Flow Services

ASL has been measuring flow in oceans and rivers since its inception in 1978. Early projects used rotor & vane type instruments but these have largely given way to acoustic instruments such as TRDI Acoustic Doppler Current Profilers (ADCP). ASL manufactures an Acoustic Scintillation Flow Meter (ASFM) that is primarily used for open channel flow and hydroelectric dam intake flow measurements. Following are various project applications that ASL has been involved in.

Technical Papers

River/Stream Flow and Discharge

Doppler Current Profilers, particularly the TRDI ADCPs with Bottom-Track, are ideal for flow and discharge measurement in open channels such as streams and rivers. ASL owns and operates various frequency ADCPs such as the 2 MHz StreamPro for up to 4 m depth, the 1200 kHz ADCP for up to about 15 m depth, and the 600 kHz ADCP for up to about 50 m depth.

StreamPro ADCP for shallow water
discharge measurements

Marine Terminals

Terminal design often requires a flow survey. Maximum flow speeds are important, as well as the flow direction which often affects the berth alignment. Often wave height and direction measurements are also required.

Current and wave distribution at
planned marine terminal site

Oil and Gas

Offshore drilling and production operations generally require measurements of the current profile, often in real-time. This may necessitate deployment of ADCPs both at surface (hard wired) as well as on the bottom (acoustic modem linked). Oil spill modelling may require flow measurements to validate the model.

ADCP and IPS deployments off
production platforms

Hydroelectric Dams

ASL manufactures the Acoustic Scintillation Flow Meter (ASFM) used primarily for measurement of flow into hydroelectric intakes. The computed discharge is used for index testing. Flow measurements are also often required for evaluation of the effect of any dam construction or modification. ASL conducted downstream flow mapping, augmented by numerical modelling , to determine the effect if any that expansion of several hydroelectric dams would have on downstream sturgeon habitat.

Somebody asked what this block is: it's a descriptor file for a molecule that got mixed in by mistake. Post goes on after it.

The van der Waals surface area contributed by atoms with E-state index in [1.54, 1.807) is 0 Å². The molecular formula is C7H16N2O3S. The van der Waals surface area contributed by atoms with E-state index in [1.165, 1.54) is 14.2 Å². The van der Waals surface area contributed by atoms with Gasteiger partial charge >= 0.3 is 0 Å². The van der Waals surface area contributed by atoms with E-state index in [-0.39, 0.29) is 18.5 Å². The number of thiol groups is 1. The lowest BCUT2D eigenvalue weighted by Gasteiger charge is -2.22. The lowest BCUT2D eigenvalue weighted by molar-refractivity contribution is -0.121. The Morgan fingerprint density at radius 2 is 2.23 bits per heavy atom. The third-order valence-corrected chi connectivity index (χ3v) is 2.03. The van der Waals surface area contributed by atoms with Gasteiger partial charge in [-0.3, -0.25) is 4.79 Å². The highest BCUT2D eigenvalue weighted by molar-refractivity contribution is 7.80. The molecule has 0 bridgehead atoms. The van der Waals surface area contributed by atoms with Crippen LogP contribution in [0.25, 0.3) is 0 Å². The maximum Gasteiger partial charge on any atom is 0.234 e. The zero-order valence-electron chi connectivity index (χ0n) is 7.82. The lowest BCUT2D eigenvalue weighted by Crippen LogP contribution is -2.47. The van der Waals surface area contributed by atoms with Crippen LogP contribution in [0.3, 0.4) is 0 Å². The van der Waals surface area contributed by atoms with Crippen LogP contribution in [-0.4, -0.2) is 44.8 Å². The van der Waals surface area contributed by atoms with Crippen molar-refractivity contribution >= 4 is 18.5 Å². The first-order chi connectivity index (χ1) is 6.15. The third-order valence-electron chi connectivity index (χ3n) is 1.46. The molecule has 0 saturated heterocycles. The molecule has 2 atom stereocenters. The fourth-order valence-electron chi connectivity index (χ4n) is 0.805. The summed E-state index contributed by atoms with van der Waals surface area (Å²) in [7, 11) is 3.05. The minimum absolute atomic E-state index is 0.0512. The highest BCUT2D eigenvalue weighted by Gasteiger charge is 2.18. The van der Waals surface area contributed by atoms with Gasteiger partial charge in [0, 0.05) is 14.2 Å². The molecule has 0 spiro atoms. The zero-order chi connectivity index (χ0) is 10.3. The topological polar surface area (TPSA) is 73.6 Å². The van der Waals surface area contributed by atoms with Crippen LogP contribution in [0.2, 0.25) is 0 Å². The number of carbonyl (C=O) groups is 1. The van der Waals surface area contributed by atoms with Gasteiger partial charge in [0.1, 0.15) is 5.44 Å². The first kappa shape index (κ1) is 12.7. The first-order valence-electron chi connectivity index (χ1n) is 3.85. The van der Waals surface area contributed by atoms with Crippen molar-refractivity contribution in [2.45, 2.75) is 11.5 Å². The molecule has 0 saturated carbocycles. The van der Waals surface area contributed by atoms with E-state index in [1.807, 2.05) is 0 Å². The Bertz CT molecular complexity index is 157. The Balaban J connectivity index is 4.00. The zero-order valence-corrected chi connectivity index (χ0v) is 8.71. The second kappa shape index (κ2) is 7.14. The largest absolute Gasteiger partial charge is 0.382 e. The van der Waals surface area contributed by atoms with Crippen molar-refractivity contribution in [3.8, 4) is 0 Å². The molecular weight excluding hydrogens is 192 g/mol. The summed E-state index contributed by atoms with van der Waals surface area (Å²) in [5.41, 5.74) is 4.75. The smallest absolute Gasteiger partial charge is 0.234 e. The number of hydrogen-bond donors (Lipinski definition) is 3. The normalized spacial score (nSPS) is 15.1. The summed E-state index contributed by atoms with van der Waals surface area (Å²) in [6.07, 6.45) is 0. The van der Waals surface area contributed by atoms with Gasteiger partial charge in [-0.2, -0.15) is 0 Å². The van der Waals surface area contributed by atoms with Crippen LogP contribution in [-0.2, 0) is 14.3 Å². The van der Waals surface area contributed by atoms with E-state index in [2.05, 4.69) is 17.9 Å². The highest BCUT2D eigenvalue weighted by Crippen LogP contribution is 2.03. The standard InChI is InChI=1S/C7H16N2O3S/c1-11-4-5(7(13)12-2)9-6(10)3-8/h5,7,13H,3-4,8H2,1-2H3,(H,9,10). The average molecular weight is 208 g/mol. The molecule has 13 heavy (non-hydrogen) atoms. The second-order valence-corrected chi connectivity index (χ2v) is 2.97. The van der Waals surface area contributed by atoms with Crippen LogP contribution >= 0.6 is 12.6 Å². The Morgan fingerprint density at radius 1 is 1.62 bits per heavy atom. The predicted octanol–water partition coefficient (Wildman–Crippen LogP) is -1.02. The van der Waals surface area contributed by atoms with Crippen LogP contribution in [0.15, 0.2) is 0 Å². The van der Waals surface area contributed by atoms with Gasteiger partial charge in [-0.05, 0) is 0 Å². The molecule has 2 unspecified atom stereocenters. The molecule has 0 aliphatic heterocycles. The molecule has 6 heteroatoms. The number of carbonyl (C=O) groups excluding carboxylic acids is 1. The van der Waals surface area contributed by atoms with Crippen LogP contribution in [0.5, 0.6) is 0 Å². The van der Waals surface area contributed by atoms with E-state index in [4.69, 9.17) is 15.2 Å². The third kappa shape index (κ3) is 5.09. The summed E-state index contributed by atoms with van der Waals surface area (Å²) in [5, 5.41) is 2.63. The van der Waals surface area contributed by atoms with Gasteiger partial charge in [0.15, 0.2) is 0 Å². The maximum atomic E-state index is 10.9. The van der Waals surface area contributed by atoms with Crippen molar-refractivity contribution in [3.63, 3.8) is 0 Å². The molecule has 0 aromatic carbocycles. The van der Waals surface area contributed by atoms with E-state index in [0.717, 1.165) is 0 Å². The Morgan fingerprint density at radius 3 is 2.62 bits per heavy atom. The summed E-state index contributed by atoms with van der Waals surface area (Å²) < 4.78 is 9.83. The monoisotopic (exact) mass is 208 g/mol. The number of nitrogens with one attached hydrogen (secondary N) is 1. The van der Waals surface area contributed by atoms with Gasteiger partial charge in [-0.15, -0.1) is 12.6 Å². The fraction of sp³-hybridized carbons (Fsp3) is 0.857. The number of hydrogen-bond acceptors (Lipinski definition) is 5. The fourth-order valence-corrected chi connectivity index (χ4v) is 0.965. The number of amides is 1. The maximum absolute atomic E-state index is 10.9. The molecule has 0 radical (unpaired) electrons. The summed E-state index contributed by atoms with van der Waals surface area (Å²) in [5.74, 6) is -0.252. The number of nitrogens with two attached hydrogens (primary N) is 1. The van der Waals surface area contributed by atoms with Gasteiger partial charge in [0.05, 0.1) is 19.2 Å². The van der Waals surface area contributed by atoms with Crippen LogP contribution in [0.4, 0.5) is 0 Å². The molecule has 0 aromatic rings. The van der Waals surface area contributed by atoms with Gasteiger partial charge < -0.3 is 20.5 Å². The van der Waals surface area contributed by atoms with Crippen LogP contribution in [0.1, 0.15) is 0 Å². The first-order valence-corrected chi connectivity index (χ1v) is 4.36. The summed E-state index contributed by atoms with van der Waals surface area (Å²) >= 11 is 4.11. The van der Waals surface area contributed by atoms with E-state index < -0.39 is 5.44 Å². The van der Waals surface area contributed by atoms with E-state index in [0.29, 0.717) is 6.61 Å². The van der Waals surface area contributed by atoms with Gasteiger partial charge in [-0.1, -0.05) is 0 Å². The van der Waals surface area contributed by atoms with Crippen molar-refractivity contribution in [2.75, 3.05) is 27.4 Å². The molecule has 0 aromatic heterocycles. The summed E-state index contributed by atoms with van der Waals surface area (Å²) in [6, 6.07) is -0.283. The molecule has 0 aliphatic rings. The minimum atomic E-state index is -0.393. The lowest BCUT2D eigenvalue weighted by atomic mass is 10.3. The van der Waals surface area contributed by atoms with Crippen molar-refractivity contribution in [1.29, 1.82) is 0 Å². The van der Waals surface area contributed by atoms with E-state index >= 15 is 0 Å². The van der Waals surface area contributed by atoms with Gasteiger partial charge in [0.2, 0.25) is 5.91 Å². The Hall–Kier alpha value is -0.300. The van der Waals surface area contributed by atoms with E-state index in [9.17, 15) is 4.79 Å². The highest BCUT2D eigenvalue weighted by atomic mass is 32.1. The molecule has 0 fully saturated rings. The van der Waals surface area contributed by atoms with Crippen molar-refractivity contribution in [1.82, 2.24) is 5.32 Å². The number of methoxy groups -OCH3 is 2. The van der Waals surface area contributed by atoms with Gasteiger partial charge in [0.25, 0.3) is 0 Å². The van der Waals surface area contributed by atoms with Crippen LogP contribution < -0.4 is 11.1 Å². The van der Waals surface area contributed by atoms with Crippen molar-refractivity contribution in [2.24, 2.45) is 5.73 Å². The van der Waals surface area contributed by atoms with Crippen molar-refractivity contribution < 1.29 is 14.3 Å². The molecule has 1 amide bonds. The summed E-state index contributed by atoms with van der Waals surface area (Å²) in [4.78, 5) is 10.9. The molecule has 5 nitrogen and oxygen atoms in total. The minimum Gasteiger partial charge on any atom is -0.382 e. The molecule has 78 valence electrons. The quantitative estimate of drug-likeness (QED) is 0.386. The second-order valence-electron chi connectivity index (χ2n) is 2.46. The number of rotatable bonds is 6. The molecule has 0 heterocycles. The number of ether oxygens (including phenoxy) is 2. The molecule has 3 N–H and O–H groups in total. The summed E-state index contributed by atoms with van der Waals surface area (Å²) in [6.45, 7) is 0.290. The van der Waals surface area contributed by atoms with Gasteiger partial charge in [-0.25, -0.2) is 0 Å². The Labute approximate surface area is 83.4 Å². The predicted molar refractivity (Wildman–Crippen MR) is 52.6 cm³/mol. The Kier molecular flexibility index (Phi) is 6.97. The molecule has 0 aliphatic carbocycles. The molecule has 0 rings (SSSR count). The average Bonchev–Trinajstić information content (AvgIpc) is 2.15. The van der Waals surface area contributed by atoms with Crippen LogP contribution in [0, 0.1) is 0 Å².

ADCP measured flow (red) versus
numerical model (blue)

Cable Laying and Pipeline

A vessel-mounted ADCP is often used during cable laying operations to provide real-time current profile data. This helps plan activities and can be particularly useful in coastal areas where surface currents are not necessarily representative of those at depth.

ADCP deployment to measure currents
Streamlined Underwater Buoyancy Systems (SUBS) are being used to mount downward looking ADCPs to measure currents in Cook Inlet Alaska. These SUBS greatly reduces variability caused by mooring movement in dynamic flow regimes.
Deployment of SUBS at Cook Inlet

Tidal Energy

One of the main criteria for evaluation of potential tidal energy sites is the current speed. ASL has been involved in several site evaluation projects such as Race Rocks, Victoria, and others near Campbell River. Flow measurements are often augmented by numerical modelling.

ADCP current profiler at site of tidal
turbine near Race Rocks, Victoria.

Environmental Impacts

Flow surveys are often required in order to fulfill Environmental Impact assessment requirements. One example is marine outfalls. Current profile measurements at the proposed outfall site are often used to evaluate the diffusion and flushing characteristics of the outfall and the receiving marine environment.

ADCP deployment to measure currents

Climate Research

Climate changes are occurring most rapidly in the Arctic Ocean. ASL products, and related services, are being used by major research organizations in North America, Europe and Asia for scientific studies to understand and predict the changing climate through the century. Long-term measurements of the Arctic Ocean fluxes of sea ice and water masses are being made with ASL's Ice Profiler, Acoustic Doppler Current Profilers (ADCP) and other instruments. ASL provides research studies of Arctic climate change to its industry and environment assessment customers on regional climate change within the Arctic Ocean.

Arctic instrument deployment